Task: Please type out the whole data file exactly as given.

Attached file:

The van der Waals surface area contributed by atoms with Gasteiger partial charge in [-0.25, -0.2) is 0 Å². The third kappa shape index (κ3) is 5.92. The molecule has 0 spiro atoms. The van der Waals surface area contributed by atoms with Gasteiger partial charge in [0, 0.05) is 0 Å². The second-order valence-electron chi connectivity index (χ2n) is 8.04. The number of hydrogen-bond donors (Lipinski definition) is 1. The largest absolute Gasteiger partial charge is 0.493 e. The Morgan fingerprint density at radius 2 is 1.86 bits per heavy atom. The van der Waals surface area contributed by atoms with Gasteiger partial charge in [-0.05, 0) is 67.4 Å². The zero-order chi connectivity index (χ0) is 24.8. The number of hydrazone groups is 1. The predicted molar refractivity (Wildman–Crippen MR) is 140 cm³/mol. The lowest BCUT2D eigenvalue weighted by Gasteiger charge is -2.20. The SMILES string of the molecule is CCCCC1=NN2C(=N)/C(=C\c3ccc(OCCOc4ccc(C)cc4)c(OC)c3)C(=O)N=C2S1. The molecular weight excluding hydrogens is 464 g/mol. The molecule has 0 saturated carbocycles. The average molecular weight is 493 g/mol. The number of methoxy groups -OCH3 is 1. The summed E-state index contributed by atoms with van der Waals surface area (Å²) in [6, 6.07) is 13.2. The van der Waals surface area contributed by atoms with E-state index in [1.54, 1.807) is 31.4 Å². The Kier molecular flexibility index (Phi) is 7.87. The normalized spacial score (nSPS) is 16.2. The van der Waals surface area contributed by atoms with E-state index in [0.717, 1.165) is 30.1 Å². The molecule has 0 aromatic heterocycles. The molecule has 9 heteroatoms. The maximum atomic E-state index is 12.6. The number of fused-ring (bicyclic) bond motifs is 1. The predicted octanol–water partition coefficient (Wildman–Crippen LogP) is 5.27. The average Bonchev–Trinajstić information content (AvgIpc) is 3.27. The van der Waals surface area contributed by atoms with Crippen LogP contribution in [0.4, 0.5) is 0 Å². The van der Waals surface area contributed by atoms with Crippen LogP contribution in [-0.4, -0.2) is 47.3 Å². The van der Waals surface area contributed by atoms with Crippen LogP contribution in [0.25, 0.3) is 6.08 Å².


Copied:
The van der Waals surface area contributed by atoms with Gasteiger partial charge in [-0.25, -0.2) is 0 Å². The third kappa shape index (κ3) is 5.92. The molecule has 0 spiro atoms. The van der Waals surface area contributed by atoms with Gasteiger partial charge in [0, 0.05) is 0 Å². The second-order valence-electron chi connectivity index (χ2n) is 8.04. The number of hydrogen-bond donors (Lipinski definition) is 1. The largest absolute Gasteiger partial charge is 0.493 e. The Morgan fingerprint density at radius 2 is 1.86 bits per heavy atom. The van der Waals surface area contributed by atoms with Gasteiger partial charge in [-0.05, 0) is 67.4 Å². The zero-order chi connectivity index (χ0) is 24.8. The number of hydrazone groups is 1. The predicted molar refractivity (Wildman–Crippen MR) is 140 cm³/mol. The lowest BCUT2D eigenvalue weighted by Gasteiger charge is -2.20. The SMILES string of the molecule is CCCCC1=NN2C(=N)/C(=C\c3ccc(OCCOc4ccc(C)cc4)c(OC)c3)C(=O)N=C2S1. The molecular weight excluding hydrogens is 464 g/mol. The molecule has 0 saturated carbocycles. The average molecular weight is 493 g/mol. The number of methoxy groups -OCH3 is 1. The summed E-state index contributed by atoms with van der Waals surface area (Å²) in [6, 6.07) is 13.2. The van der Waals surface area contributed by atoms with E-state index in [1.54, 1.807) is 31.4 Å². The Kier molecular flexibility index (Phi) is 7.87. The normalized spacial score (nSPS) is 16.2. The van der Waals surface area contributed by atoms with E-state index in [0.717, 1.165) is 30.1 Å². The molecule has 0 aromatic heterocycles. The molecule has 9 heteroatoms. The maximum atomic E-state index is 12.6. The number of fused-ring (bicyclic) bond motifs is 1. The predicted octanol–water partition coefficient (Wildman–Crippen LogP) is 5.27. The average Bonchev–Trinajstić information content (AvgIpc) is 3.27. The van der Waals surface area contributed by atoms with Crippen LogP contribution in [0.4, 0.5) is 0 Å². The van der Waals surface area contributed by atoms with Crippen LogP contribution in [-0.4, -0.2) is 47.3 Å². The van der Waals surface area contributed by atoms with Crippen LogP contribution in [0.25, 0.3) is 6.08 Å².